Thursday 14th March 2019
Showground, Wadebridge

Stephens Scown Advises on Farm Inheritance Dispute that led to £1 million damages

A Somerset woman has been awarded over £1 million in damages following a High Court case about the inheritance of a family farm.

Lucy Habberfield, who was advised by the inheritance and trust disputes team at Stephens Scown LLP, received the substantial damages in recognition of the work that she had carried out at the family farm over a period of 30 years.

The case related to Woodrow Farm near Yeovil. Lucy Habberfield started to work on the family farm when she left school. She worked with her father to reintroduce a dairy herd to Woodrow and went on to develop and run the dairy business. Over 30 years Lucy worked for low wages and with few holidays. In 2007 she was joined on the farm by her partner Stuart Parker on a full-time basis and together they brought up four children while running the business.

Lucy claimed that her father had assured her that she would take over the farm when he retired. However, when he died in 2014 her father’s promises and assurances were not carried out. The High Court case, which was heard by Mr Justice Birss, related to compensation for broken promises. Lucy’s mother opposed the claim.

Phil Gregory, partner in the inheritance and trusts disputes team at Stephens Scown advised on the case. He explains: “For 30 years Lucy worked seven days a week for low wages on the family farm on the understanding that she would one day take over the farm from her father.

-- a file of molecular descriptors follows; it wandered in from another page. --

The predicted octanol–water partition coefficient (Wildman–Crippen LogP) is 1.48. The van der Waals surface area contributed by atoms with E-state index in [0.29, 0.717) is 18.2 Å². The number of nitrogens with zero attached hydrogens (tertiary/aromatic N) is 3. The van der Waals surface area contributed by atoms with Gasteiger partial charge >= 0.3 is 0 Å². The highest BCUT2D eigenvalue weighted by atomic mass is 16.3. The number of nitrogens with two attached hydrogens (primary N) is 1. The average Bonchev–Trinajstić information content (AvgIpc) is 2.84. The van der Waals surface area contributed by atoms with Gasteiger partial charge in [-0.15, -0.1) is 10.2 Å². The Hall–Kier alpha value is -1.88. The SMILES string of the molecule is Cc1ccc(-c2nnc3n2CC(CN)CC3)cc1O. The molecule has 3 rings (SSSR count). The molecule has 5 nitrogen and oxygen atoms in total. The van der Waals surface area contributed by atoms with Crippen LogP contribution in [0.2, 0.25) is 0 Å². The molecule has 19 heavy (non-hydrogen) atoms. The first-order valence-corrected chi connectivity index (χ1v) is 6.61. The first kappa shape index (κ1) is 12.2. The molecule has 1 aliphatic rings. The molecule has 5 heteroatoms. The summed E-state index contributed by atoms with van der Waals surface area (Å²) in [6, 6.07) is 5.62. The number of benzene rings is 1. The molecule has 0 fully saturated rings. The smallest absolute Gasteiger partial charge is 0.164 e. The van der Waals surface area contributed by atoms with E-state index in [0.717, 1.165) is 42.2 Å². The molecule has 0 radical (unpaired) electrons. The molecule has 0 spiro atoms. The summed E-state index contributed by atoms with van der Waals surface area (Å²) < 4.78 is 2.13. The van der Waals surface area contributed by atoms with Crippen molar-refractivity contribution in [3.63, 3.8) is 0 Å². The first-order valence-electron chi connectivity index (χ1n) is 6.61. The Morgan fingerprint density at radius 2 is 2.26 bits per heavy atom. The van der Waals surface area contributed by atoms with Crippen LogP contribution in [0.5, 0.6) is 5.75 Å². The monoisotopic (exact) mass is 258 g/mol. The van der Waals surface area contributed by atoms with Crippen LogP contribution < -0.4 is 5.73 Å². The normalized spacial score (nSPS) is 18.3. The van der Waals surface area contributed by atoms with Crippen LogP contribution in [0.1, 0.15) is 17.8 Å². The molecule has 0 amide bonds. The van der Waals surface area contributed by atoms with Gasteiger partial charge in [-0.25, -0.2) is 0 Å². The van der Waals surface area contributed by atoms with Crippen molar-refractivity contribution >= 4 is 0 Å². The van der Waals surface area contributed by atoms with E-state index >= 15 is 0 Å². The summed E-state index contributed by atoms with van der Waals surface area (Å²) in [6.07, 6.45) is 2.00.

“After hearing evidence from over 20 witnesses, many of whom were local farmers and farm workers, the judge ruled in favour of Lucy. He found that she had kept her side of the bargain. To compensate her for the detriment that she had suffered over the years she was awarded a sum equivalent to the value of the Woodrow farmland and farm buildings.”

Phil added: “The area of law involved is called Proprietary Estoppel. It is a developing area, with a series of high profile cases, particularly relating to farms, over recent years. We are delighted for our client that the court found in her favour and awarded her a fair amount for the work she put into the farm over a very long period of time.”

Lucy Habberfield said: “I worked hard on the farm for so long and following my fathers drop in health, my siblings, with the help of my mother, made it impossible to stay on the farm. To start with I didn’t know I could do anything about the situation – I think a lot of people in farming are not aware of this law and how it could help them. Once I realised there was something I could do, I knew I had to try for my children’s sake and to give them a secure future.

Lucy added: “Phil and his team at Stephens Scown were brilliant and a fantastic support over the last four and a half years. It is impossible to take your mind off a case like this and it is so exhausting, but having a team of experts to keep us going in the right direction really helped. My partner Stuart has been amazing too and I could not have done this without him. Now that the case is over I’m relieved, but I’m still finding it hard to look too far into the future. I would love to go back into farming at some point if I can – I loved working with the cows and really miss that work.”

Stephens Scown’s inheritance and trusts disputes team has top tier ranking from Legal 500. The independent legal guide says of the team: “its strength lies in the real specialist knowledge and strength in depth which it uses to good effect to get great results”.

Stephens Scown has over 290 staff, including more than 50 partners, across its offices in Exeter, Truro and St Austell. The firm has been included in the Sunday Times 100 Best Companies to Work For for four consecutive years. For more information visit www.stephens-scown.co.uk.